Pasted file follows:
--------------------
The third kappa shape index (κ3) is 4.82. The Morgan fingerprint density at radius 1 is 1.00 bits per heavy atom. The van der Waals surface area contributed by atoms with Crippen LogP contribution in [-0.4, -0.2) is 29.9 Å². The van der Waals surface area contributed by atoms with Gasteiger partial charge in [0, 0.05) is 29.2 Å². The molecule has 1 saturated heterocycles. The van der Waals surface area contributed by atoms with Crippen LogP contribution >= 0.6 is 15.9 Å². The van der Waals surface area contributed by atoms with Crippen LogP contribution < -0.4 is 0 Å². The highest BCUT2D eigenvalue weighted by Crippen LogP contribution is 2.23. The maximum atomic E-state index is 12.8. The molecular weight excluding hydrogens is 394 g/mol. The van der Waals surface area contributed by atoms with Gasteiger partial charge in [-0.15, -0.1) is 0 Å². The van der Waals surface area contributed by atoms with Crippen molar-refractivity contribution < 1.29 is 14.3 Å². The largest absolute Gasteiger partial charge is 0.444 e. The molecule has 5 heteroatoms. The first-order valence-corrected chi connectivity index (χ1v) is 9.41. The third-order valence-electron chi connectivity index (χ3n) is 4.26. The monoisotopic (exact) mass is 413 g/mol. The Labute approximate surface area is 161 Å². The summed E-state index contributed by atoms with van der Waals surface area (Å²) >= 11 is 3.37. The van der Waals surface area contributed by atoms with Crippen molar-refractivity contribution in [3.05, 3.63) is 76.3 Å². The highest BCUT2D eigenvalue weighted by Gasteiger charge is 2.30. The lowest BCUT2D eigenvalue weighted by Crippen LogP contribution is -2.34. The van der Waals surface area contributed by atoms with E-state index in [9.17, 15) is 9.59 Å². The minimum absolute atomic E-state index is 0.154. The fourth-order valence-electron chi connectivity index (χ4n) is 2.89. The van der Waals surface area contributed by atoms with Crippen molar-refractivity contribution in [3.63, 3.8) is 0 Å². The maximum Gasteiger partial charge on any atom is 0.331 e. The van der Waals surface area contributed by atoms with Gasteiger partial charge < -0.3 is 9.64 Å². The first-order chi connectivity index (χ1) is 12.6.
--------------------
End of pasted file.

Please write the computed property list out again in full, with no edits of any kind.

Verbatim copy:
The third kappa shape index (κ3) is 4.82. The Morgan fingerprint density at radius 1 is 1.00 bits per heavy atom. The van der Waals surface area contributed by atoms with Crippen LogP contribution in [-0.4, -0.2) is 29.9 Å². The van der Waals surface area contributed by atoms with Gasteiger partial charge in [0, 0.05) is 29.2 Å². The molecule has 1 saturated heterocycles. The van der Waals surface area contributed by atoms with Crippen LogP contribution >= 0.6 is 15.9 Å². The van der Waals surface area contributed by atoms with Crippen LogP contribution < -0.4 is 0 Å². The highest BCUT2D eigenvalue weighted by Crippen LogP contribution is 2.23. The maximum atomic E-state index is 12.8. The molecular weight excluding hydrogens is 394 g/mol. The van der Waals surface area contributed by atoms with Gasteiger partial charge in [-0.15, -0.1) is 0 Å². The van der Waals surface area contributed by atoms with Crippen molar-refractivity contribution < 1.29 is 14.3 Å². The largest absolute Gasteiger partial charge is 0.444 e. The molecule has 5 heteroatoms. The first-order valence-corrected chi connectivity index (χ1v) is 9.41. The third-order valence-electron chi connectivity index (χ3n) is 4.26. The monoisotopic (exact) mass is 413 g/mol. The Labute approximate surface area is 161 Å². The summed E-state index contributed by atoms with van der Waals surface area (Å²) >= 11 is 3.37. The van der Waals surface area contributed by atoms with Crippen molar-refractivity contribution in [3.05, 3.63) is 76.3 Å². The highest BCUT2D eigenvalue weighted by Gasteiger charge is 2.30. The lowest BCUT2D eigenvalue weighted by Crippen LogP contribution is -2.34. The van der Waals surface area contributed by atoms with E-state index in [9.17, 15) is 9.59 Å². The minimum absolute atomic E-state index is 0.154. The fourth-order valence-electron chi connectivity index (χ4n) is 2.89. The van der Waals surface area contributed by atoms with Crippen molar-refractivity contribution in [3.63, 3.8) is 0 Å². The maximum Gasteiger partial charge on any atom is 0.331 e. The van der Waals surface area contributed by atoms with Gasteiger partial charge < -0.3 is 9.64 Å². The first-order chi connectivity index (χ1) is 12.6.